Bean, Daniels present check to YMCA
State Sen. Aaron Bean joined state Rep. Daniels this week to present a $250,000 check on behalf of the state of Florida to Eric Mann, president and CEO of YMCA of Florida’s First Coast, the YMCA’s Metropolitan Board of Directors and the YMCA’s Senior Leadership Team.
During the 2018 Legislative Session, Bean and Daniels worked together to help secure state funding for teen programming at the James Weldon Johnson Family YMCA in Northwest Jacksonville.
“The YMCA is consistently a leader in advocating for Florida’s youth by providing programs that positively impact their lives and give them the opportunities needed to succeed,” Bean said. “This funding will allow the YMCA to increase programming for at-risk adolescents in the most underserved areas of Jacksonville, which will truly change lives and benefit our entire community.”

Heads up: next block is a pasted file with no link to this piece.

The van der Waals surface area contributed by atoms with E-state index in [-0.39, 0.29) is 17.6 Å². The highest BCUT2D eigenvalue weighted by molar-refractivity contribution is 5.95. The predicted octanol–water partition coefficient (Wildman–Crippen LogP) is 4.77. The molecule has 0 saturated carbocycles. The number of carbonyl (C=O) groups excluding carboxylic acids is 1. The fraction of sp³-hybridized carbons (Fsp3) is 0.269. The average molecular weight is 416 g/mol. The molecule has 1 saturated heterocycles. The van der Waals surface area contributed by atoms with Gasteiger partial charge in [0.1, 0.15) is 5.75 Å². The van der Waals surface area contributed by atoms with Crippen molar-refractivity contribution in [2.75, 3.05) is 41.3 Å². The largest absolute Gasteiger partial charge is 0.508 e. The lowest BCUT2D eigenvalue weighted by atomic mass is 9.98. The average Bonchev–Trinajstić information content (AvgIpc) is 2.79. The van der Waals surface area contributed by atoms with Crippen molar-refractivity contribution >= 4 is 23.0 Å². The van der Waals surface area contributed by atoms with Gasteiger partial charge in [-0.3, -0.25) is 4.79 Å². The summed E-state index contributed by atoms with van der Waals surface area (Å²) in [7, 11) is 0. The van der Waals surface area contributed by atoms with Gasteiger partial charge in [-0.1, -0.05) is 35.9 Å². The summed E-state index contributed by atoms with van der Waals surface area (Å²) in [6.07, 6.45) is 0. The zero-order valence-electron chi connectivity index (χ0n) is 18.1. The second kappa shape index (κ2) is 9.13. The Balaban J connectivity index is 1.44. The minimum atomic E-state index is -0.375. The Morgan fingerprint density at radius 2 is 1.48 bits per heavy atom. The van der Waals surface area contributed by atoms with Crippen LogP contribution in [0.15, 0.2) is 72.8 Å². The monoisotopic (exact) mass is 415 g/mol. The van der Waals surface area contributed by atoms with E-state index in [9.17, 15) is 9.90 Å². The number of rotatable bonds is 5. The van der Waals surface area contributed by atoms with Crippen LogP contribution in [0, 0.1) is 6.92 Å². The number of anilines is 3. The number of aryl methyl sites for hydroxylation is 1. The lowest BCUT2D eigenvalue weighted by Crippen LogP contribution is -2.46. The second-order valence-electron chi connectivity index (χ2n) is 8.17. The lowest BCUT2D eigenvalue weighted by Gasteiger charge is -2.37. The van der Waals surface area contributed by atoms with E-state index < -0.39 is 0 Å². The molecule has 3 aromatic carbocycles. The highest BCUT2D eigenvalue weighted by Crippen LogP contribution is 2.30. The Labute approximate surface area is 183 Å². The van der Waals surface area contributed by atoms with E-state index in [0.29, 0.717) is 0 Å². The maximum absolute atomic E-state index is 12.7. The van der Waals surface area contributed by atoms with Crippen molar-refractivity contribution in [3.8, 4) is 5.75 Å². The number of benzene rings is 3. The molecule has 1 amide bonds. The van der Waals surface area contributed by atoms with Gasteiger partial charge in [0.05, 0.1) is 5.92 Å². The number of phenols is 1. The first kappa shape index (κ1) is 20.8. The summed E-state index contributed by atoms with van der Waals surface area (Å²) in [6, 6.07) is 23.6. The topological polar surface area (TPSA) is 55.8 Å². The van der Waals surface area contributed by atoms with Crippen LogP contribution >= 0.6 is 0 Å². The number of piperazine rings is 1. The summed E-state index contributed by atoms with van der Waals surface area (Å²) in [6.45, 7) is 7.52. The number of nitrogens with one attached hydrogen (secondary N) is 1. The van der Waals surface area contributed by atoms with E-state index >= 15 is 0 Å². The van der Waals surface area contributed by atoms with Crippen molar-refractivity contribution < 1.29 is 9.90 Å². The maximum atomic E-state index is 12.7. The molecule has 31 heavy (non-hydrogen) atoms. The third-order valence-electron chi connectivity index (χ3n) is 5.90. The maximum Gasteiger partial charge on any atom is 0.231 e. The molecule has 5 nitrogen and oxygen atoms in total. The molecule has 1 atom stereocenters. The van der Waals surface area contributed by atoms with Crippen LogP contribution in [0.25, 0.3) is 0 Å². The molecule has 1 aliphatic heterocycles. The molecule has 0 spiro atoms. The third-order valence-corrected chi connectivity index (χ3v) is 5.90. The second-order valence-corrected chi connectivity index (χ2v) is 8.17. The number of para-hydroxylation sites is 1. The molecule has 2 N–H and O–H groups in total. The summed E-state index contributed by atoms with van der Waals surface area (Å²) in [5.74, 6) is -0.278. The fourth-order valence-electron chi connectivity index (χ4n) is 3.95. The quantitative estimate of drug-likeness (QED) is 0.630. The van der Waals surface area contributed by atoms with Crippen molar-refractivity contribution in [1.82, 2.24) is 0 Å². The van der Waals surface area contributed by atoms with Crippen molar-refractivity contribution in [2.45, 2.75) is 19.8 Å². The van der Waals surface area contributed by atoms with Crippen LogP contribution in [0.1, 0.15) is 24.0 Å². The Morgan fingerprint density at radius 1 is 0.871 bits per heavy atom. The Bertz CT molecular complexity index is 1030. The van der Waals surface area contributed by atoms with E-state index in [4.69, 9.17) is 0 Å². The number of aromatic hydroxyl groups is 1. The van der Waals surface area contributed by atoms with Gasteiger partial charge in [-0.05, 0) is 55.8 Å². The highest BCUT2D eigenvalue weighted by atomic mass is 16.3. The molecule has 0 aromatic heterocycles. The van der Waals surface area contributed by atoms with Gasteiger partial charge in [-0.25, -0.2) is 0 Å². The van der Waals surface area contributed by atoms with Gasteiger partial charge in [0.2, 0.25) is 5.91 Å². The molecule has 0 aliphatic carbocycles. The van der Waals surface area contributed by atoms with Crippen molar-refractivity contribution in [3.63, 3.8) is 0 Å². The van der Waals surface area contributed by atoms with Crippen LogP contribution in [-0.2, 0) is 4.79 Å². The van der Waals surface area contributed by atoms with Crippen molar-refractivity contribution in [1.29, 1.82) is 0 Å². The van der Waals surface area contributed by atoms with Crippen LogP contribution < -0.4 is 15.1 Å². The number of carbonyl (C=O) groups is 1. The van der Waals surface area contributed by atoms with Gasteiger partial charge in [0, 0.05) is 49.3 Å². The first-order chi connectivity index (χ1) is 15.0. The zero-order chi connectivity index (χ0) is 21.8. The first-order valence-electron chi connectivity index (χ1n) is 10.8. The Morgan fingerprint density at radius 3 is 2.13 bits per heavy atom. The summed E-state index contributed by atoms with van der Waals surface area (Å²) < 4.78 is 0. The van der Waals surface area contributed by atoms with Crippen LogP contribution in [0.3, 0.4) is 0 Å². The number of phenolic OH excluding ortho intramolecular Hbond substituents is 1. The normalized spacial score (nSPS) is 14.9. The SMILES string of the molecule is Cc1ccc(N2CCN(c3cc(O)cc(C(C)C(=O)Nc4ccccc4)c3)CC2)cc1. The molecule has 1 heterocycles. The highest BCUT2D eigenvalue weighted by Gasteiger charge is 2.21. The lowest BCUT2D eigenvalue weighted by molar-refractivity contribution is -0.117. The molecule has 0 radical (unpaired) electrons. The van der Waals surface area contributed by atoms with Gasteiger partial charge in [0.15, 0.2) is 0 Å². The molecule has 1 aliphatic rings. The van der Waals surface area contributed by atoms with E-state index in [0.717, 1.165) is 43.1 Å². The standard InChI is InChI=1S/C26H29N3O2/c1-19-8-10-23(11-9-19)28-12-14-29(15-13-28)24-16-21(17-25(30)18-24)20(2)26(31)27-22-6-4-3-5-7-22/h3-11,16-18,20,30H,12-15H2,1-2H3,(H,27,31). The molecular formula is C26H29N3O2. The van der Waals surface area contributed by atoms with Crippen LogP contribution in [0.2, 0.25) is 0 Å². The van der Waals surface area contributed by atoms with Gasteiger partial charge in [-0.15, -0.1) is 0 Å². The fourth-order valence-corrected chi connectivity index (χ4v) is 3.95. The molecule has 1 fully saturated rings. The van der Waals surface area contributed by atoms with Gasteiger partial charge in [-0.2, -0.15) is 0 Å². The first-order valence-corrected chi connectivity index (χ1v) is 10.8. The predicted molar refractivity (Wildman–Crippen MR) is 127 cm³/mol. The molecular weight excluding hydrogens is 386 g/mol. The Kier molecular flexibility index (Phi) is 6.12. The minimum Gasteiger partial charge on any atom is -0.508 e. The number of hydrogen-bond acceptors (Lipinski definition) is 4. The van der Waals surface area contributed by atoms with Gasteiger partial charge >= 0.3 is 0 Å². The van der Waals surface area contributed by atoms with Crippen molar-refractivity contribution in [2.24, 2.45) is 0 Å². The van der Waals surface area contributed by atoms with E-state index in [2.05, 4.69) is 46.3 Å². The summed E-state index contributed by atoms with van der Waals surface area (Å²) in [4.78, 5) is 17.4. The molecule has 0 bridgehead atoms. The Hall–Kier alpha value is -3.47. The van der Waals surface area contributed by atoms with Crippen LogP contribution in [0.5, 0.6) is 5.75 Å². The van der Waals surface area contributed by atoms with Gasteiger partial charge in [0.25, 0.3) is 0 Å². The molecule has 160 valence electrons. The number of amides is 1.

Daniels added: “It was an honor working with Senator Bean on the Johnson Family YMCA appropriation … This facility is strategically placed between Cleveland Arms and Washington Heights, which are high crime housing areas. The youth in these neighborhoods will benefit from the program expansion, and I am excited about what is ahead for our community.”
The funding will allow the Johnson Family YMCA to launch new programming and grow programmatic opportunities for teens and pre-teens in Jacksonville’s most disadvantaged areas. The Johnson YMCA will also use the funding to provide life skills training, job and career preparation, health education and summer employment opportunities for teens. These new programs will serve approximately 120 additional youth in the community.
Not so fast on ‘no sale’ bill